A recent Northern District of Illinois decision, Instant Tech., LLC v. DeFazio, 12 C 491, 2014 WL 1759184 (N.D. Ill. May 2, 2014), has shed some light on the applicability of non-solicitation, non-recruitment and non-disclosure covenants in Employment Agreements. In Instant Tech, the court held that these types of restrictive covenants were unenforceable in certain situations.
While the ruling discussed below provides clear precedent for staffing agencies (namely that most restrictive covenants are unenforceable), it is important to remember that each situation and each agreement is different. The following can provide guideposts when deciding if there is a valid claim.
1. Has the employee worked for less than two years?
First the court explained that, although courts do not typically engage in weighing whether consideration is adequate, the adequacy of consideration is one of two elements necessary for enforcing a restrictive covenant in Illinois, the other being that the covenant was ancillary to a valid contract. Id. at *14. The Instant Tech court then addressed what qualifies as “adequate consideration.” Id. the court cited to numerous Illinois cases consistently adhering to a bright-line rule that two or more years of continuous employment is “adequate consideration” for the purposes of enforcing a restrictive covenant. Id.
In light of this clear-cut rule, the Instant Tech court held that plaintiff could not enforce its covenant against any defendant who had worked there for less than two years since there was inadequate consideration. Id. On the other hand, there was no issue of adequate consideration as to the defendants who had worked for plaintiff over two years. Id. The court did note, however, that the plaintiff employer never argued that the defendant employees who had been there less than two years received additional consideration, such as increased pay, in exchange for the restrictive covenants, so the court did not address whether such evidence would make the covenants enforceable against them as well. Id.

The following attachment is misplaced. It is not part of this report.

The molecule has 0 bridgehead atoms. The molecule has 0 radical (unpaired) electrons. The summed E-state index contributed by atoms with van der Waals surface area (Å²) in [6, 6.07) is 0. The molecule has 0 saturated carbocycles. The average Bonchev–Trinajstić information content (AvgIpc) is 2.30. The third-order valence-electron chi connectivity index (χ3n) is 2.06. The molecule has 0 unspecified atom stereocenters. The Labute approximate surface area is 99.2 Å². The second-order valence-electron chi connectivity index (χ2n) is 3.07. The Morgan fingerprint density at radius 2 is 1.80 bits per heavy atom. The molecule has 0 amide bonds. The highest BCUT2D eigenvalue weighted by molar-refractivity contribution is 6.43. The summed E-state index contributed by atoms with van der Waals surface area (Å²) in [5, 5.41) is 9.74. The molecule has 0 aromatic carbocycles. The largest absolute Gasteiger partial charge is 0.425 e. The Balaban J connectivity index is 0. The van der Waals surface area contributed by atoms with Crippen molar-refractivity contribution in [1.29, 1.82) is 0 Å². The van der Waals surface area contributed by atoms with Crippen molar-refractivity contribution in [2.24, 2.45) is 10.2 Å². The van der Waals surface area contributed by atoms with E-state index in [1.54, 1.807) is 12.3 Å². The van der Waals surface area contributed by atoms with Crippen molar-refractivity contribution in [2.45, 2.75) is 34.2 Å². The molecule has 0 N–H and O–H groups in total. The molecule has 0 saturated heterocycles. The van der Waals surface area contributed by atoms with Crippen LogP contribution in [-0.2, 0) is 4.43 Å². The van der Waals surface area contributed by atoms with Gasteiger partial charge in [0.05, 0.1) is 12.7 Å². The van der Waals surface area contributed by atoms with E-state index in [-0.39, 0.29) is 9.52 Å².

2. What is the nature of the business involved?
Illinois Courts have found that the application of a “three-dimensional rule of reason” is necessary before enforcing a covenant of non-solicitation. Specifically, Under this rule, a covenant is only enforceable if it “(1) is no greater than is required for the protection of a legitimate business interest of the employer-promissee; (2) does not impose undue hardship on the employee-promisor, and (3) is not injurious to the public.” Reliable Fire Equip. Co. v. Arredondo, 358 Ill. Dec. 322 (Ill. 2011).
The Instant Tech court focused its attention on the extent of plaintiff’s legitimate business interest underlying the Non-Solicitation Covenant – restricting an employee from appropriating its confidential information and/or customer relationships. Instant Tech at *15. The court explained that the relevant factors include, but are not limited to, “the near permanence of customer relationships, the employee’s acquisition of confidential information through his employment, and time and place restrictions.” Id. quoting Reliable, 358 Ill. Dec. at 332. The court elaborated that a customer relationship’s “near permanency” hinges in large part on the nature of the business involved. Instant Tech at *15. Therefore, if the nature of plaintiff’s business does not engender customer loyalty by offering unique products or services, and customers utilize multiple suppliers simultaneously, then no “near-permanent” relationship exists. Id.